CERN Accelerating science

TOTEM: Moving Forward Through Consolidation and Upgrade

by Joachim Baechler on behalf of the TOTEM Collaboration

Building on the rich experience gathered during its very successful pre-LS1 operation that has already produced 9 publications (with more being in preparation), TOTEM profits from the two-year-long LHC break to start strengthening its very-forward Roman Pot (RP)
detector system, creating a leading-proton spectrometer with unprecedented performance and the flexibility to operate in a vast range of different beam conditions.

In June 2013, the proposal for an ambitious consolidation and upgrade programme was presented to the LHCC1.  In addition to pursuing its classic physics objectives, the measurement of total cross-section, elastic and soft diffractive scattering at all centre-of-mass energies accessible to the LHC, TOTEM extends its scope and – joining forces with its partner experiment CMS at the same interaction point – endeavours to explore the field of central diffractive production of particles with both initial protons surviving the collision and being detected in the Roman Pots. Thanks to the redundant determination of the process kinematics by both the CMS central detectors and TOTEM’s proton spectrometer, this class of processes has a unique discovery potential for exotic hadronic states such as glue balls and for new physics manifesting itself in ‘missing mass’ signatures.

One arm of a TOTEM T2 detector during its installation at interaction point 5. (Image@CERN Bulletin)

Starting in 2013 the entire RP spectrometer is being concentrated in the beam-optically advantageous regions between the quadrupoles Q5 and Q6 on both sides of IP5. The relocation of the former ±147 m RP stations into the free space between 200 and 210m enables the installation of the new collimators TCL4, a first step towards an optimised collimation system that will ultimately also comprise the collimators TCL6 intercepting possible showers produced by inserting the RPs close to high-intensity beams. To collect enough data of the low-cross-section hard diffractive processes, the Roman Pot system has to be adapted to cope with high luminosities. Impedance heating and the resulting vacuum deterioration by outgassing will be kept to a minimum by replacing all ferrites on the RPs with new elements made from a novel material and having undergone a bake-out at 1000 C. In addition, the horizontal RPs intended to operate at highest luminosities will be geometrically optimised in view of beam impedance by closing cavities with copper shields. High luminosities lead to event pileup and hence to reconstruction ambiguities. To enable multi-event resolution in the RP system, a two-fold strategy is pursued: (1) Measuring the time of flight of leading protons with a precision of a few tens of picoseconds allows resolving the longitudinal event vertex position and hence the attribution of a proton to the correct vertex given by the central CMS detectors. This time measurement will be realised by timing detectors to be installed in two additional RPs between the existing units of the 220 m RP station. These new RPs have been designed in cylindrical geometry minimising the beam impedance and offering enough space for 12 cm long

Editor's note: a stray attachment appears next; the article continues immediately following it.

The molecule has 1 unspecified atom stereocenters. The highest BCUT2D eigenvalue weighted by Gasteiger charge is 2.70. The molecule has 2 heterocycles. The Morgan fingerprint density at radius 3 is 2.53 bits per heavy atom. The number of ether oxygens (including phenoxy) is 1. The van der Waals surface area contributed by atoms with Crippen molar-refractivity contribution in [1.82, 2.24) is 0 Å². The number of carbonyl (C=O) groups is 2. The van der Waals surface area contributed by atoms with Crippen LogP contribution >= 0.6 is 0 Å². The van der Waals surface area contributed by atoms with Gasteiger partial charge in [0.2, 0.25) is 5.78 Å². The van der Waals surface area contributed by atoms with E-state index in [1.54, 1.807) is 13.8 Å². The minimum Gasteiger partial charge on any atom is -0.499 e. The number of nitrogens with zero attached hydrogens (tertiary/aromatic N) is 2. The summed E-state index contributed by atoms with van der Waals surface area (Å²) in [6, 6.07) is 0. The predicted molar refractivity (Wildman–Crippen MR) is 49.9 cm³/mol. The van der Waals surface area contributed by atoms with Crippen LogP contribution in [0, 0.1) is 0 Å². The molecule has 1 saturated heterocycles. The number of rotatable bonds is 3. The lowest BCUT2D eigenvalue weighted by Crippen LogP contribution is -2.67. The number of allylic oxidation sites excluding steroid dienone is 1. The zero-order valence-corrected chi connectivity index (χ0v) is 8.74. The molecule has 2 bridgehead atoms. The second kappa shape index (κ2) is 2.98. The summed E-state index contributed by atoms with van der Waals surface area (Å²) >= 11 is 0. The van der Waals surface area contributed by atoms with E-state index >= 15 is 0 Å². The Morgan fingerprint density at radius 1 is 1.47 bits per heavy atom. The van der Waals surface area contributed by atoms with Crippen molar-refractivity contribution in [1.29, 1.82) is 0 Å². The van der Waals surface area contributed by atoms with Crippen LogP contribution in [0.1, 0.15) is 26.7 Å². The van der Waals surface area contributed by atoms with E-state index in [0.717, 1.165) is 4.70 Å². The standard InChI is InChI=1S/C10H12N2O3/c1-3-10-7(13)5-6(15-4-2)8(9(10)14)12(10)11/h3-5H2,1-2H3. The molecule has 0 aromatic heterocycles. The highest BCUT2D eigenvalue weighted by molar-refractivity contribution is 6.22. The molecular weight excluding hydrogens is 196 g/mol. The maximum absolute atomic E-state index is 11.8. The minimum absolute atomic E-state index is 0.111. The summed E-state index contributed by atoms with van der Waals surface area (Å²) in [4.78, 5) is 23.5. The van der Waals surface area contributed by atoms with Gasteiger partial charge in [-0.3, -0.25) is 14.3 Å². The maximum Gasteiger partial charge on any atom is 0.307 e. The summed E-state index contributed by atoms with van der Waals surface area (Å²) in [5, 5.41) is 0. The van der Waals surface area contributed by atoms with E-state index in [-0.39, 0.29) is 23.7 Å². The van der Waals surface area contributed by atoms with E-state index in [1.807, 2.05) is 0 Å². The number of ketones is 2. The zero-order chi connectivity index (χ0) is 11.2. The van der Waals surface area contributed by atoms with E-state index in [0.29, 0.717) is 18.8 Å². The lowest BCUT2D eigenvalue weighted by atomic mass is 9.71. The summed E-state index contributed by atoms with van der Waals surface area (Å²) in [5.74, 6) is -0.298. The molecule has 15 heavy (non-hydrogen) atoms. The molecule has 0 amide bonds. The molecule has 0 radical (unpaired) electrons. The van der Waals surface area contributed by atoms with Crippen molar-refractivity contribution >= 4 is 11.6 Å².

Cerenkov detectors, one of the technologies being explored for the time measurement. (2) The resolution of multiple tracks with the existing silicon strip detectors will be achieved by rotating one RP unit by 8o around the beam axis, thus creating a stereo effect, i.e. providing track measurements in two additional projections. Ultimately the replacement of the silicon strip detectors with pixel detectors will inherently provide multi-track resolution capability. The exchange of detector packages in RPs can be undertaken in any short technical stop after LS1 without breaking the primary vacuum.



1TOTEM Upgrade Proposal, CERN-LHCC-2013-009; LHCC-P-007



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